If you’re used to pressing a button to open the car’s doors and hood, a dead battery won’t allow you to do that, but all is not lost.
Key Takeaways: You can open the hood of a car with a dead battery by simply using the driver-side key to open the door and manually pulling the latch that controls the hood. Then, open the hood as usual and charge, jumpstart, or change the battery.
Even a car with an electronically-controlled hood usually has a manual lever, although it may be covered. Otherwise, the locking mechanism might be external, you might be able to use a tool to open it from the outside, or you will have to supply power externally through the fuse box. A final method is the fusebox under the steering wheel, which applies only to some models.
I will guide you through this and go into more detail below.
Opening the Hood of a Car with a Dead Battery
The method to open a car’s hood may differ a little, depending on the car and make, but the general procedure is usually like this:
We’ll go through each of these four steps. This manual method is possible because even though the hood may be electrically actuated, the mechanism that latches it is still mechanical. [Hearst Magazine, 2005] This is also generally true for smart and electric cars.
I will show you 4 different methods:
- Method 1: Internal Lever – This is the normal and most common method, which also applies to cars with electronically-controlled hoods.
- Method 2: External Lock – Some “smart” cars have a locking mechanism accessible from outside the car.
- Method 3: Direct Opening – You will need a tool for this method, and it may or may not be possible, depending on your car.
- Method 4: Using an external power supply – This may be considered as a last resort if you can access the fuse box and it’s not under the hood.
Method 1a: Electronically-Controlled Hood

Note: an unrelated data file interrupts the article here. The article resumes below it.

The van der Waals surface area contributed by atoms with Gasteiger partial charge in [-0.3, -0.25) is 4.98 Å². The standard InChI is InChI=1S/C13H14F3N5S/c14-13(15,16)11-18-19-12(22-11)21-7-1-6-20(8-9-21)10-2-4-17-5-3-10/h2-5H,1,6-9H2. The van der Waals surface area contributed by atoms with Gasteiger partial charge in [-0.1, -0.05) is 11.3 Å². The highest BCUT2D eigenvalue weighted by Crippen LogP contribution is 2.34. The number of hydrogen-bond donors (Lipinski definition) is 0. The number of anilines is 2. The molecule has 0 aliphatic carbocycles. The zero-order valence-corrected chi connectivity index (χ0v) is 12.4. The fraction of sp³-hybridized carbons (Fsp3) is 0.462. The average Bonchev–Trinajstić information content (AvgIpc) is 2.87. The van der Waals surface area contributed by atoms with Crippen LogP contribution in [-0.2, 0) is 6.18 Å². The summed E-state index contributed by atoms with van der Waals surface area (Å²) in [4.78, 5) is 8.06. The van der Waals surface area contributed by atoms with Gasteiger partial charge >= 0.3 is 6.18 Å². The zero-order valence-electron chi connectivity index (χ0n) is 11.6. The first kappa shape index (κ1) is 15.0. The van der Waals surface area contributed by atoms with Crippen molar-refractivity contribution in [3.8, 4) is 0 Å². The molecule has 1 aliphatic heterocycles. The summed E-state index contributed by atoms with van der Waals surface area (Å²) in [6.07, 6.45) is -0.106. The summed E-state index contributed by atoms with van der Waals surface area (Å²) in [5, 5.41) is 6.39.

On some larger, newer smart cars whose hoods are completely electronically controlled, opening the hood may not seem straightforward, but it is.
This is typical in some electric cars. One example is the Mercedes EQS, which has a warning about the hood on its infotainment screen [Tiremeetsroad, 2021]:
“Only the specialist personnel of a qualified specialist workshop should open the hood. Access by the customer is not permitted. To open the hood, consult a qualified specialist workshop.”
So we’re now in an era when you’re not allowed to open your own car’s hood!
Whatever your thoughts may be at this point, it’s just a legally required warning. Normally, you open the hood electronically, but it’s still possible to open the hood manually, too. Electric cars usually also come with manual hood-release levers.
The Mercedes EQS has a lever inside, but it has a plastic cover over it. Just take the cover out, pull the lever, and open the hood. It’s located under the dashboard, near the accelerator.
Method 1b: Internal Hood-Release Lever
This is the normal and most common way of opening a car’s hood.
Step 1: Use the Key to Open the Driver-Side Door
You will need the key to open the driver-side door.
It will either be attached to the key fob or inside it. Key fobs come in various forms and sizes. In some, the key is external and visible; in others, they are hidden inside.
If the key is hidden inside, open the fob to access it.
Once you have the physical key, please insert it into the slot on or under the driver-side door handle.
If you have a hatchback and can access the car from the back, you can do that instead: get inside to the driver’s side to open the hood latch.
Step 2: Pull the Hood Latch until You Hear it Pop